Serious Cinema : We are repeatedly enlightened about how men trim their nose hair*. And lunatic Aghori ascetics sport nicely colored and blow-dried shiny locks falling softly across their faces**

* I really did not know about this nose-hair-trimming business till I watched either Virumandi or Pushpak last year – I swear!

** You think I exaggerate? Refer Naan Kadavul’s hero’s hair for proof.

Difference #10 :

Normal Cinema : You can  bear to watch most. At least when bribed with enough pop-corn and crackpot friends to laugh with – at sequences intentionally or unintentionally funny, or with funny running commentary.
Serious Cinema : You can’t get yourself to finish most. If you force yourself to (because of some flash of insanity), you keep wondering a) what is happening b) what is being said c) what is being meant, especially by those ‘bad word’ sounding words and ‘double meaning’ sounding phrases d) why you decided to watch this depressing stuff e) why you are still watching.

 

 

That’s all. Phew! If that doesn’t get me a 10 on 10, I don’t know what would!

P.S. If you have to know, I got insane enough to watch Paruthiveeran and Naan Kadavul last night, and got all similar bad memories triggered. 

P.S.  Okay. With that earth-shattering wisdom off my head, moi get back to research now – of the kind I am expected to do.  And back to  Kadhala Kadhala or MMKR playing in one corner of my C++ populated screen. 😛

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8 thoughts on “List the differences between Normal and Serious Tamil Cinema. (10 marks)

  1. You watched both in one night. What’s wrong with you? You need some serious VTV therapy. The side effects of that, we will deal with it later 😀 Full 10/10 for you!

    • No VTV!! Please!!! I swear – I am cured now. Something was wrong with me – Kaathu karuppu adichitho ennavo! I swear I wont go near suspicious pei-hosting marams at midnight again. 😀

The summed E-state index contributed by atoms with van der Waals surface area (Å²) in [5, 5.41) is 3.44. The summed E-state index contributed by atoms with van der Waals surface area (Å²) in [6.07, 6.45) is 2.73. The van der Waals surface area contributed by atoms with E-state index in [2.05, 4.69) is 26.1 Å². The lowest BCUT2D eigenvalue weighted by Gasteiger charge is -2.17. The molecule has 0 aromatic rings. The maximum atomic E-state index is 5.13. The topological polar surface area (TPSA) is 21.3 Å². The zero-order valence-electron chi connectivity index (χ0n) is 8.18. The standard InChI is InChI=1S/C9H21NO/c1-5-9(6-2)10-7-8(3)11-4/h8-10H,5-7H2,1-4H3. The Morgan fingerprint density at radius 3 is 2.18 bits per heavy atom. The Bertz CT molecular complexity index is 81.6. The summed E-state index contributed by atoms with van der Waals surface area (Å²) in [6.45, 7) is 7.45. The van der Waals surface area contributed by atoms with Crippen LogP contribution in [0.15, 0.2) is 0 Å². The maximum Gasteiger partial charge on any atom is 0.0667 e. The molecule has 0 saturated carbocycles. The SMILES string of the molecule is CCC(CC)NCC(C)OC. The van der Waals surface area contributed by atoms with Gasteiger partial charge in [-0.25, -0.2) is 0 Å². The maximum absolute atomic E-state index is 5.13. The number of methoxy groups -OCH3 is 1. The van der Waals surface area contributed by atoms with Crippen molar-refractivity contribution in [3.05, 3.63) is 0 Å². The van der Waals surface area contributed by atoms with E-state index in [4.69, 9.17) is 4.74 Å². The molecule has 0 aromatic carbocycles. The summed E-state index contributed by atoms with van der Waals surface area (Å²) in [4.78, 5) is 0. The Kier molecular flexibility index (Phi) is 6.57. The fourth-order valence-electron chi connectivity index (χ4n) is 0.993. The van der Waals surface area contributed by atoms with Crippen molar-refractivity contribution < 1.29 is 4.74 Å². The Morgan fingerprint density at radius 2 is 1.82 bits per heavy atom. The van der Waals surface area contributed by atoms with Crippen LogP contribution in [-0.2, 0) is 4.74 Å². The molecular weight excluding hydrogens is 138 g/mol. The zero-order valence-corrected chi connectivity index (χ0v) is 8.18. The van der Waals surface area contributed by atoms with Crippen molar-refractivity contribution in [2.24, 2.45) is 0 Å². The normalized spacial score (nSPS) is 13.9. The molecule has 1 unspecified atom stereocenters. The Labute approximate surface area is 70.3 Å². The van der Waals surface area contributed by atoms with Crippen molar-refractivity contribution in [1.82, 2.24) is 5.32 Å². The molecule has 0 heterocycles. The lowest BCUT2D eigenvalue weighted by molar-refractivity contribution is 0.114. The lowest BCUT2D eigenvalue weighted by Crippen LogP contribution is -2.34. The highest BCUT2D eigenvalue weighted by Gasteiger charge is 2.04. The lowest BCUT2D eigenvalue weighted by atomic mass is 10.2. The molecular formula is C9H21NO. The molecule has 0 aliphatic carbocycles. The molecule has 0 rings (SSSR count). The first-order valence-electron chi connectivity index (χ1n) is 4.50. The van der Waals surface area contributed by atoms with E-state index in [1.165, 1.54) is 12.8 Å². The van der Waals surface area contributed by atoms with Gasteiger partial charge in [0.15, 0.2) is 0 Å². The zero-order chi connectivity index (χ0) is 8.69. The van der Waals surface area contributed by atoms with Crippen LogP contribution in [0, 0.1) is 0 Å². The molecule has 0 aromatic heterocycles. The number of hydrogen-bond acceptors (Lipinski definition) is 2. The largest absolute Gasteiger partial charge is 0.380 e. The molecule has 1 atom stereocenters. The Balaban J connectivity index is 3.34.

2. Fairytales vs Scary-tales! And there are a few sensible ones. Are there any, why isn’t even one coming to my mind now⁉ 😉

    • Oh yeah, there are a few. I haven’t watched too many ‘recent’ movies, but I did watch a sweet yet sensible one – “Arai enn 305-il Kadavul”.
      And during this spree, I chanced upon a few older movies that were rather sensible despite some misogyny. Cho’s Muhammad-bin-Tughlaq, KB’s Unnal Mudiyum Thambi Y Gee Mahendran’s Uruvangal Maralaam etc. Quite a few Black & White pics (the kind Raj TV used to play after noon, some 10yrs back), though light & ‘entertainment-oriented’, seemed to be much more digestible than present day “serious cinema”.
      Though, yes, I too can’t think of any more titles off my head. 😀

      • Unnal mudiyum thambi chanceyilla. Recent movie Vaagai Sooda Vaa is of that kind. Naduvula Konjam Pakkatha Kaanom (felt like a bit too stretched but that the best one could do I guess) and Pizza were kinda original attempts.

        And of course the satires win. They make us laugh at ourselves while making us think. I was a boy when I watched Muhammad-bin-Tughlaq, it didn’t make sense then (yeah that was a time when liked MGR and Rajini movies), I should watch it again now (may it doesn’t make a difference my political knowledge is only as good as then 🙂 ). But spoofs have remained an esotery may be the trend is changing now as people seemed to like Tamizh padam.

  3. ok.. now after seeing the movies u watched , i can understand ur 10 points.. agree 100% to what u said.. infact i was thinking of parutiveran reading the comparisons.. 🙂